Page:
Watch the video and pay special attention to the following examples:
Alternative splicing of RNA that produces multiple proteins from one gene
Duons – Overlapping sequences that code for both protein expression and transcription factor binding sites simultaneously
Dual coding genes in which one sequence is read in multiple frames to produce completely different protein
As some of you already know, or suspect, I have decided to “return” to publishing OPs at TSZ. There are many reasons for that but mainly to save TSZ from what many blogs like this one suffered; the inevitable death. So, let’s see and hope that my take on old ideas can help to revitalize TSZ again… I have new ideas too… Continue reading →
The blogs of creationists and ID advocates have been buzzing with the news that a new paper by William Basener and John Sanford, in Journal of Mathematical Biology, shows that natural selection will not lead to the increase of fitness. Some of the blog reports will be found here, here, here, here, here, and here. Sal Cordova has been quoting the paper at length in a comment here.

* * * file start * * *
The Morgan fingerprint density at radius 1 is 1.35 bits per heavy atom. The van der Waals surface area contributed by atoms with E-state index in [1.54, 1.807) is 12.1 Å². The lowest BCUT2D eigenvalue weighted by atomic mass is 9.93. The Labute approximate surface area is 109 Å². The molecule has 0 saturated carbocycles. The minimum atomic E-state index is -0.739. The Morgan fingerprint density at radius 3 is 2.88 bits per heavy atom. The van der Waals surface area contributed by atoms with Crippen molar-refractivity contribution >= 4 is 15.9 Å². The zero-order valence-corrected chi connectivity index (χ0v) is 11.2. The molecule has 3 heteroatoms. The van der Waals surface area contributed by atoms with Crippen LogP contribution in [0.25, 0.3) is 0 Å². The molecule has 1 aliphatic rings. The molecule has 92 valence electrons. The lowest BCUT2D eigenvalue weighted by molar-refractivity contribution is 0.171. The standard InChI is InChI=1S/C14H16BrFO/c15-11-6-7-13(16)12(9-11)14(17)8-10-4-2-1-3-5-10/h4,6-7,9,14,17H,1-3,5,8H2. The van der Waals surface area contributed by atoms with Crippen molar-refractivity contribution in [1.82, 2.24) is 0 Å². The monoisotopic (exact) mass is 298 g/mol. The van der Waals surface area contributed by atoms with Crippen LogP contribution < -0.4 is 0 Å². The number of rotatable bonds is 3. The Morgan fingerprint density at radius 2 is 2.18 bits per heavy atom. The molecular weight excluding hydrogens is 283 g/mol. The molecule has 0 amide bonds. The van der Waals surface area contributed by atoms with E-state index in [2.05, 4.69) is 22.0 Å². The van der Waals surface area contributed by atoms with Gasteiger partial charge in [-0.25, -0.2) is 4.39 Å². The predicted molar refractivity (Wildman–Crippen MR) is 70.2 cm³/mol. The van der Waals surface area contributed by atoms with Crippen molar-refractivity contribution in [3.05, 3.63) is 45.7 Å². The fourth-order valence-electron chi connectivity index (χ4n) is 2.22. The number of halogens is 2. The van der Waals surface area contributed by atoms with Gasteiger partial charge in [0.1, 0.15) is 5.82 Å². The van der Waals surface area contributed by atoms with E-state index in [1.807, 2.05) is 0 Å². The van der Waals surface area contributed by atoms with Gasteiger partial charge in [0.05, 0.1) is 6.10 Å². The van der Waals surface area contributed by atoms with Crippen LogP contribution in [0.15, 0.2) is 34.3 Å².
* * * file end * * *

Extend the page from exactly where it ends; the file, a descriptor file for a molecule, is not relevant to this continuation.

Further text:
Basener and Sanford argue that the Fundamental Theorem of Natural Selection, put forward by R.A. Fisher in his book The Genetical Theory of Natural Selection in 1930, was the main foundation of the Modern Evolutionary Synthesis of the 1930s and 1940s. And that when mutation is added to the evolutionary forces modeled by that theorem, it can be shown that fitnesses typically decline rather than increase. They argue that Fisher expected increase of fitness to be typical (they call this Fisher’s Theorem”).
I’m going to argue here that this is a wrong reading of the history of theoretical population genetics and of the history of the Modern Synthesis. In a separate post, in a few days at Panda’s Thumb, I will argue that Basener and Sanford’s computer simulation has a fatal flaw that makes its behavior quite atypical of evolutionary processes.